Founded by improv master and Whose Line Is It Anyway? star Ryan Stiles, this cozy downtown theater hosts family-friendly improv shows every Thursday, Friday, and Saturday night. Recurring programs include The Good, The Bad, & The Ugly, which encourages audience participation, and various genre spoofs.
This all-ages science museum takes visitors through the history of electrical innovation with artifacts dating from the 1600s through the present, including one of Thomas Edison’s first working electric lamps. Catch a MegaZapper electrical show for a demonstration of one of the country’s largest Tesla coils.
Bellingham’s beloved urban escape is home to 3.5 miles of hiking trails which meander through 241 acres of forests and meadows, as well as a children’s fishing pond, playgrounds, and tennis courts. The park’s waterfalls—four cataracts in total—careen through a rocky gorge carved by Whatcom Creek.
Eat and Drink
This micro roaster produces some of the best coffee in the java-loving Northwest and in 2017 opened an all-day café in downtown Bellingham. In addition to its award-winning coffees, the flagship location also serves wine, beer, polished plates like sweet potato gnocchi and braised pork shoulder, and a breakfast—dutch baby pancakes, chicken and waffles—that Food & Wine named among the best in Washington state.
Organic beer—including a lager, an IPA, and a B’ham Brown—are the specialty at this downtown brewery. A certified B Corporation, Aslan is committed to making brewing greener, whether that’s harvesting rainwater or donating spent grain to local farmers to use as feed.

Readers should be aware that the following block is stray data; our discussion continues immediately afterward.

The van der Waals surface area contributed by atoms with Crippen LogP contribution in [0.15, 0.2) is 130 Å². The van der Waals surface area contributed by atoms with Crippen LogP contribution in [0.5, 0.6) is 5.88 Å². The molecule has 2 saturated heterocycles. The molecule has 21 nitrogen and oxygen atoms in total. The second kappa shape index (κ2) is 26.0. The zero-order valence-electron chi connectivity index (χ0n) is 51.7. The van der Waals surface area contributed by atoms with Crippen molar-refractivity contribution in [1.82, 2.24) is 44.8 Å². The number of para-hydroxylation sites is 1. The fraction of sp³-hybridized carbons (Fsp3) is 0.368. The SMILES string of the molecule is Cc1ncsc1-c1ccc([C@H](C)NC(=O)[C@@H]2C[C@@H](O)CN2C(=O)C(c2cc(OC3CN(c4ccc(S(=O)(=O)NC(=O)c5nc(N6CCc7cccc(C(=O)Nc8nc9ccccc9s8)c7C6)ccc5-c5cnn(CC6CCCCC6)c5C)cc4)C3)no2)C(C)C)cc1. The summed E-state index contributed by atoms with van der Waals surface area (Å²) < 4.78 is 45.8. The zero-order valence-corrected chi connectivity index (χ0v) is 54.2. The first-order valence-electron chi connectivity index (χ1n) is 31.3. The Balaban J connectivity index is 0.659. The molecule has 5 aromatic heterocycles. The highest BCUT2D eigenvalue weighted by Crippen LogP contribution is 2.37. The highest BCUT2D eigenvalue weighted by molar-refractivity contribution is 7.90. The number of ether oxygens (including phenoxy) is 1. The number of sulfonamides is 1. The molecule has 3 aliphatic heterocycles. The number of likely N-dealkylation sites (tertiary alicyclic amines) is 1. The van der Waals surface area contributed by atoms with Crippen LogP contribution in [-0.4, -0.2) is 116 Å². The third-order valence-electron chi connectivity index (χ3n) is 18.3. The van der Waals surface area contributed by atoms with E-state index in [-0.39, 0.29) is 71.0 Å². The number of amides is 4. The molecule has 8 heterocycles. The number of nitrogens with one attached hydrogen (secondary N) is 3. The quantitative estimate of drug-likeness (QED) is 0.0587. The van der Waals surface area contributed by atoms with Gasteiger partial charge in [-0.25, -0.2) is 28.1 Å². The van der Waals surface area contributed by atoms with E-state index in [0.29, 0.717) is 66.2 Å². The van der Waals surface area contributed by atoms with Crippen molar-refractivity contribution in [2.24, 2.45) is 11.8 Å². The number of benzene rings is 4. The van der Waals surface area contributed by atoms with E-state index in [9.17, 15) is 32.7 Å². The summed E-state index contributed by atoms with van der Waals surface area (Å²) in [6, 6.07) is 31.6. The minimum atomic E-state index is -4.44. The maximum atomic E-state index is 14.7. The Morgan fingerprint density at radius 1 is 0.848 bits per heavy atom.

Curing meat, smoking fish, making pasta—chef Todd Alan Martin does it all. Plates may include halibut pulled from the Salish Sea that morning or mushrooms harvested from the Cascade Mountains. Though he sources almost entirely locally, Martin’s cuisine draws inspiration from around the country. Fry bread, salsa, and chimichurri are served alongside fried chicken and buttermilk dumplings, dressed up with modern flair.
A cooperative gallery located in Fairhaven for more than 30 years, Artwood features pieces from 80 regional woodworkers, including seven artists in residence. Items range from natural wood tables to ukuleles, jewelry, and board games.
A beloved institution, Fairhaven’s Village Books helped spur the historic district’s economic revival when it opened in 1980. Today, the shop hosts more than 300 author readings each year, featuring prominent literary figures like New York Times bestselling novelist Andy Weir and children’s author and illustrator Jan Brett. Stop at Evolve Chocolate + Café on the shop’s mezzanine level for coffee, wine, beer, and snacks.
The owners extensively renovated this former 1950s motel, renaming it after their favorite nearby hiking trail,Heliotrope Ridge. Rooms feature original local art and custom-built furniture including tree-trunk coat racks, and larger suites are equipped with full kitchens. Relax in the Hub, a community space with a fireplace and library, or in the yard, which offers lawn games, picnic tables, and fire pits.
Set in Whatcom County in the late 1800s, this quintessential Pacific Northwest novel explores the relationship between European settlers and the Lummi people. Pulitzer Prize–winning author Annie Dillard spent five years living in Bellingham to research this unflinching story that’s rich with regional history.